Friday, September 5, 2008

CPSC hosts all day meeting on CPSIA

Yesterday, the CPSC held an all day meeting with stakeholders to explain their plans for implementation of the new Consumer Product Safety Improvement Act. While the room was dominated by manufacturers and their lawyers, most major consumer organizations also attended to hear the presentation. CPSC has an ambitious schedule of rulemaking and deadlines for new requirements, some as early as next week. Many questions remain, including what the timeline for new standards for juvenile products will be and what manufacturers can do with current inventory that violates the new law. CPSC acknowledged that under their current plans, consumers will have no way to distinguish products certified as safe by the manufacturer and those that aren't. KID calls on the CPSC, retailers and manufacturers to address this problem so consumers aren't unaware of the safety risks of the products they are buying.

Got a question about the new law and how it affects children's safety? You can ask CPSC through a new form on their website.

2 comments:

Eric H said...

consumers will have no way to distinguish products certified as safe by the manufacturer and those that aren't.

It's easy. All products made for children must come with a certificate of compliance. No law-abiding retailer would accept them if they didn't. No retailer who borrows money will accept them if they don't because lenders will not lend money on illegal contracts, which a contract to sell illegal goods would be. So if you shop in any reasonably sized venue (including online retailers like Etsy), they will require their manufacturers to provide the certificate of compliance.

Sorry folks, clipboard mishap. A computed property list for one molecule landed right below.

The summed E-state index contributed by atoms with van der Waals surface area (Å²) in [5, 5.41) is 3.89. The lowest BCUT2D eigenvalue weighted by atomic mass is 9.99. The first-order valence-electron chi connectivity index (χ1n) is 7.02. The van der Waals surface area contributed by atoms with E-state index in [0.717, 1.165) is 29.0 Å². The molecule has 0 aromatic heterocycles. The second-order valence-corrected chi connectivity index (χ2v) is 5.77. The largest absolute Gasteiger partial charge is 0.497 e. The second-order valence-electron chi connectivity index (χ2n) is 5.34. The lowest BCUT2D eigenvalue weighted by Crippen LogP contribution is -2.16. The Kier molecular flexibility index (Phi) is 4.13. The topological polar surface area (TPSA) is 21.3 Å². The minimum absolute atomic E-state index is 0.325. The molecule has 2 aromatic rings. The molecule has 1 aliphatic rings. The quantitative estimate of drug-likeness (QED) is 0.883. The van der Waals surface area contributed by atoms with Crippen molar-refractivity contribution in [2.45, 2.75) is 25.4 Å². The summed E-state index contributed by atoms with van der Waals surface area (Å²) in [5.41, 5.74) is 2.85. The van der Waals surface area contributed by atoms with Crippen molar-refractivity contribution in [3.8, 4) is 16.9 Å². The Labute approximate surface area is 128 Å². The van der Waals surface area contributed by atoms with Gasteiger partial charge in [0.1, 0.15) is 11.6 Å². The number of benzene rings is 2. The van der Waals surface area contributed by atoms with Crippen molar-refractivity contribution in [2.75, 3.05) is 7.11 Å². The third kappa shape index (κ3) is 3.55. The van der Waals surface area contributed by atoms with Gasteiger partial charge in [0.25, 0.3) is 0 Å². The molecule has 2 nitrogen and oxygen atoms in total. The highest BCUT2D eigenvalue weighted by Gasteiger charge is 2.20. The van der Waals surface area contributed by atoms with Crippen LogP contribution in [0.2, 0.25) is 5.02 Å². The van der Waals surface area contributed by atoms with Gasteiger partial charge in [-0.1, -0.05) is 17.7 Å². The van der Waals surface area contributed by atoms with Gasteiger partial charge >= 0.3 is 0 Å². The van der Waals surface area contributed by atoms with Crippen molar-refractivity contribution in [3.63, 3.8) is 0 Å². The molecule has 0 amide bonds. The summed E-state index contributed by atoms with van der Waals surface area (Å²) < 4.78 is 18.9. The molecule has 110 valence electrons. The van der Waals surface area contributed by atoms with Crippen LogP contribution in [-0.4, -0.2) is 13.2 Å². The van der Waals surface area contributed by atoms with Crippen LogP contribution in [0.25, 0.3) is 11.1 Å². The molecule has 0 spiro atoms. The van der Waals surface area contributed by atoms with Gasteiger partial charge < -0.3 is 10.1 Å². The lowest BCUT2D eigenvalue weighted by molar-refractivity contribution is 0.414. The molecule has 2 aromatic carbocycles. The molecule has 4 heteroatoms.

Unfortunately, the burden of testing and documenting is so heavy that few manufacturers will survive in the next year.

Kids In Danger said...

Eric, the problem is that because manufacturers can legally sell products manufactured before the effective date alongside those that have to meet the new requirements, including the certification you mention, consumers have no way to know which was required to meet the new requirement and which wasn't.

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